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August 30th, 2012

Iraq‚??s Oil Production Passes Iran

by Andrew Price, President & COO

Iraq's oil production has grown steadily over the past several years while oil output in Iran has eroded. Production in Iraq exceeded 3 million barrels per day in July, about 300,000 barrels higher than its average output during 2011, according to the International Energy Agency (IEA). Iraq’s daily output is now second only to Saudi Arabia in the Organization of Petroleum Exporting Countries (OPEC). Unlike other OPEC members, Iraq is not assigned a production quota and is free to produce as much oil as possible. The IEA reported that oil output in Iran dropped to 2.9 million barrels per day in July.

Iraq has proven oil reserves of about 143 billion barrels, ranking 5th in the world. This number is likely to grow as much of Iraq has yet to be explored for oil. Iraq also has 3.2 trillion cubic meters of natural gas, ranking 11th in the world.

Iraq is poised to rapidly expand oil production. The near term production goal is 3.4 million barrels per day by the end of 2012, with 2.6 million barrels being available for export. In the long term, Iraq has designs to produce as much as 11.65 million barrels per day by 2017 which would put it in direct competition with Russia and Saudi Arabia for the distinction of being the largest oil producer in the world. This goal may be very optimistic, but even half of this target would have big implications for world oil markets.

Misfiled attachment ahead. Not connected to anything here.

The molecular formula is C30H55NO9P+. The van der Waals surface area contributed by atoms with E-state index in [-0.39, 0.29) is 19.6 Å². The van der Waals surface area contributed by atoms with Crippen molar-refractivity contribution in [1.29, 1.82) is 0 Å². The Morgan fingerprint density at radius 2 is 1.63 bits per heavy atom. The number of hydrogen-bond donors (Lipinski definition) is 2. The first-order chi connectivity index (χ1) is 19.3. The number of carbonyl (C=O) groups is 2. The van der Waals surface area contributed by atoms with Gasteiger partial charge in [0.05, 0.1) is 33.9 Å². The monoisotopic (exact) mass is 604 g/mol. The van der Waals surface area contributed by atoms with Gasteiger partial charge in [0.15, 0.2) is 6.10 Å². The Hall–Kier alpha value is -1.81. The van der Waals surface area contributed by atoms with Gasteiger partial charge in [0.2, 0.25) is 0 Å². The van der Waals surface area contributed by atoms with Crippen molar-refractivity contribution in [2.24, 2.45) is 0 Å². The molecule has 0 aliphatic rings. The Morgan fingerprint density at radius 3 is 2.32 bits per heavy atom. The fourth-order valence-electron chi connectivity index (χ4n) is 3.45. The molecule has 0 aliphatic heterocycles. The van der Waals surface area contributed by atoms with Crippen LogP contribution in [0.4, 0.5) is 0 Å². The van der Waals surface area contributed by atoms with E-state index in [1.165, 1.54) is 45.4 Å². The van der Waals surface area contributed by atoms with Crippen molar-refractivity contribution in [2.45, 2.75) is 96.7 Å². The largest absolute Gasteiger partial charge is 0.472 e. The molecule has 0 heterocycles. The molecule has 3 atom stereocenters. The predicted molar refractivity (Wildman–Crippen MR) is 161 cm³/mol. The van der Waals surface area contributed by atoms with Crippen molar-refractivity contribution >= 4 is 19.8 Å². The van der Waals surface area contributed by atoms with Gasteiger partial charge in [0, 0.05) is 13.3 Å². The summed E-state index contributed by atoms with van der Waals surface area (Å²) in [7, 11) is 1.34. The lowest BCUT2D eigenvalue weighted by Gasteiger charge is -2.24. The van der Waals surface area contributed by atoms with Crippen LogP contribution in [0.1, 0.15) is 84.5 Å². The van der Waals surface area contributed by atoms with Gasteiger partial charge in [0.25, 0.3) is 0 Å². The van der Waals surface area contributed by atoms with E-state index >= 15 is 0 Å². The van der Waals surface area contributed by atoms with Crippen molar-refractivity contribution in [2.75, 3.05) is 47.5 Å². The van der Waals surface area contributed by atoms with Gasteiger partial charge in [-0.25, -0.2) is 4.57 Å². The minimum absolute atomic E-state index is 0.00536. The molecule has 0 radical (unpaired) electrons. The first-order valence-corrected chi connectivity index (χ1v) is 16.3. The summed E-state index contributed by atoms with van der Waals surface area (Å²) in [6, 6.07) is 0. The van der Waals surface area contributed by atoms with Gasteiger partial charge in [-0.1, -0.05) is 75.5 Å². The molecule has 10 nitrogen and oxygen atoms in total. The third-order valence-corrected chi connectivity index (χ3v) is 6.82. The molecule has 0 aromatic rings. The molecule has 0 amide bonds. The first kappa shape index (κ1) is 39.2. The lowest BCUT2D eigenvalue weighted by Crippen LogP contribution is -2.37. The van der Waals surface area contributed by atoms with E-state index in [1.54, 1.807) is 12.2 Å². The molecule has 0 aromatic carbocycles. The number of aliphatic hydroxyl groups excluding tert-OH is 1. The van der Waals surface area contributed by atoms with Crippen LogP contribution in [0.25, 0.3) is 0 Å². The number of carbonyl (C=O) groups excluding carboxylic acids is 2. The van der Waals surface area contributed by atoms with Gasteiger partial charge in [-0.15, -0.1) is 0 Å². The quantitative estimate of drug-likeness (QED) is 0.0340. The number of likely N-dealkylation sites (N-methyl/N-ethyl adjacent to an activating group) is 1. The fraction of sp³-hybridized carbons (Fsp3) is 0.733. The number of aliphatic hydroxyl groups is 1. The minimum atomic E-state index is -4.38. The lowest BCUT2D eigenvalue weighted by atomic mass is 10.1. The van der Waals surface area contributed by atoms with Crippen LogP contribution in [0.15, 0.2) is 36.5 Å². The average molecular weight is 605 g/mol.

Rank Country Reserves (million bbl)
1 Venezuela (OPEC) 290,100
2 Saudi Arabia (OPEC) 269,800
3 Canada 175,200
4 Iran (OPEC) 150,600
5 Iraq (OPEC) 143,500

Oil accounts for most government income in both Iraq and Iran. Iraq is just starting to overcome decades of war and sanctions. Major oil companies including BP, Exxon, Chevron, Total and China's CNPC are all investing in Iraq under contracts that guarantee the Iraqi government among the highest royalty rates in the world. Meanwhile, new sanctions by the US and Europe have severely limited oil exports from Iran.

The gap between these two rivals looks like it will continue to grow in the near term as Iran continues to spurn the West and pushes forward with its development of nuclear technology and Iraq focuses on growing its oil output.

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